Document Type



Doctor of Philosophy


Biology, Evolution

Date of Defense


Graduate Advisor

Nathan Muchhala


Aimee S. Dunlap

Robert J. Marquis

Deren A. Eaton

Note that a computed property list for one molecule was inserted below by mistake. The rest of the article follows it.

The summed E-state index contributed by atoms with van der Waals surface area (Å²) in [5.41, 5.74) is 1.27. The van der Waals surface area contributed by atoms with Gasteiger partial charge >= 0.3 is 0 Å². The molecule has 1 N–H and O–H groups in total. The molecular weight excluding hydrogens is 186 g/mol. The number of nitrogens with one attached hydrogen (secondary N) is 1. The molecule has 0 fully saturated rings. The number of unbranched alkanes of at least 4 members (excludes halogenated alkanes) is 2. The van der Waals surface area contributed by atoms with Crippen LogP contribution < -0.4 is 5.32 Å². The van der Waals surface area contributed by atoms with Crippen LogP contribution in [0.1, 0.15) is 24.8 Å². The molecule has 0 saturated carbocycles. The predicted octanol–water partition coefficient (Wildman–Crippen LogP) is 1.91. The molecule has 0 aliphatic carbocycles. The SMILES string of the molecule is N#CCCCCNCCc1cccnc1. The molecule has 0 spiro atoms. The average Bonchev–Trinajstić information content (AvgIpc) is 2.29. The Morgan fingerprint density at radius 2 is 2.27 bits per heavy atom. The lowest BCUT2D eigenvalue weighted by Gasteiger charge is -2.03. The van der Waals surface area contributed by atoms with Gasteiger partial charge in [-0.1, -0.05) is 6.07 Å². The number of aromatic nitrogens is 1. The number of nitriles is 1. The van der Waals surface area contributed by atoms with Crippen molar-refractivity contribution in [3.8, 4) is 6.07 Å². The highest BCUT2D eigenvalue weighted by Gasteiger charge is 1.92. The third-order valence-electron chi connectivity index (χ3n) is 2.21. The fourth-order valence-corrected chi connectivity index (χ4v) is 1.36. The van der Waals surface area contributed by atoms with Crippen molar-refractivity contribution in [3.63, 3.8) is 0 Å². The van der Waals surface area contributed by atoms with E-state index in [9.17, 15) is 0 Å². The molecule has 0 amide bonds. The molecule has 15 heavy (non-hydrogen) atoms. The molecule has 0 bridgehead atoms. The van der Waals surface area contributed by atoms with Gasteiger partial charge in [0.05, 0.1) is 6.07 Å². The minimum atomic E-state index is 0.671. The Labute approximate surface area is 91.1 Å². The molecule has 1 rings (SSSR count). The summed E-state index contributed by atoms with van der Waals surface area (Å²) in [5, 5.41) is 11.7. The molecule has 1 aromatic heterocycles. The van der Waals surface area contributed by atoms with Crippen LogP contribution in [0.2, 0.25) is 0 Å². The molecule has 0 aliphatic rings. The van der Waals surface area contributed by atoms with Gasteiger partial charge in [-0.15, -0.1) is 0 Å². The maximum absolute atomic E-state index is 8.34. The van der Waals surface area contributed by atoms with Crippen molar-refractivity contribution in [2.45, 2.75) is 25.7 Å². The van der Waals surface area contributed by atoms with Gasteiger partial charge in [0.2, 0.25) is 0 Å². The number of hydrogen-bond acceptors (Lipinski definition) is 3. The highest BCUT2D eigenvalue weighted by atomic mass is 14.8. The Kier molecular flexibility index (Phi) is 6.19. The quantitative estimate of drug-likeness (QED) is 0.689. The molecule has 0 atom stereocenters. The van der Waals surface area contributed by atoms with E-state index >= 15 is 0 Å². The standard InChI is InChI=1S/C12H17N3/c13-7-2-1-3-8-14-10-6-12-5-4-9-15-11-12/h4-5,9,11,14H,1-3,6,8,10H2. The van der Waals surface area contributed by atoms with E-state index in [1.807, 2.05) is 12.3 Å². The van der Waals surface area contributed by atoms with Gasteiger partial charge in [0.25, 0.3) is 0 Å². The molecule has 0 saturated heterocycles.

The evolutionary success of angiosperms has been largely influenced by their interactions with animal pollinators, which provide pollen and gene transport between individuals, populations, and young diverging species. Here, I examine the interplay between interspecific pollen transfer (IPT) by shared pollinators, gene flow, and the evolution of reproductive isolation in the young rapid radiation of Neotropical bat-pollinated bellflowers in the genus Burmeistera (Campanulaeae: Lobelioideae). In Chapter 1, I conducted an extensive review of the pollination and plant speciation literature to highlight the evolutionary consequences of IPT in angiosperms and showed that it has profound consequences for the evolution of floral traits, reproductive isolation barriers, and patterns of gene flow during speciation. In Chapter 2, I studied how heterospecific pollen deposition affects fruit and seed production in two sympatric Burmeistera species pairs that experience asymmetric pollen transfer among them in nature. Species that were frequent recipients of heterospecific pollen did not show negative effects on reproduction, whereas those that rarely received pollen from relatives produced significantly fewer seeds when more heterospecific pollen was applied to flowers. In Chapter 3, I studied patterns of IPT and introgression in three Burmeistera communities to examine a possible relationship between pollen and gene flow between them. Despite extensive IPT among the study species, I did not detect a significant signal of historic introgression between them suggesting that post-pollination reproductive isolation has been sufficient to prevent historic gene flow. Lastly, in Chapter 4 I quantified pre- and post-pollination isolation for 11 Burmeistera species pairs along a continuum of evolutionary divergence. Average post-pollination isolation was stronger than pre-pollination isolation, yet both stages had similar relative contributions to total isolation among pairs. Lastly, using a dated Burmeistera phylogeny I uncovered a linear positive relationship between post-pollination isolation and time since divergence among pairs, while no such relationship was found for pre-pollination isolation. Post-pollination isolation has thus contributed to speciation during the evolution of Burmeistera while pre-pollination isolation has apparently only evolved later in secondary contact. This dissertation shows how the extraordinary radiation of Burmeistera has proceeded while faithfully upholding their close partnership with their furry nectar-seeking bat friends.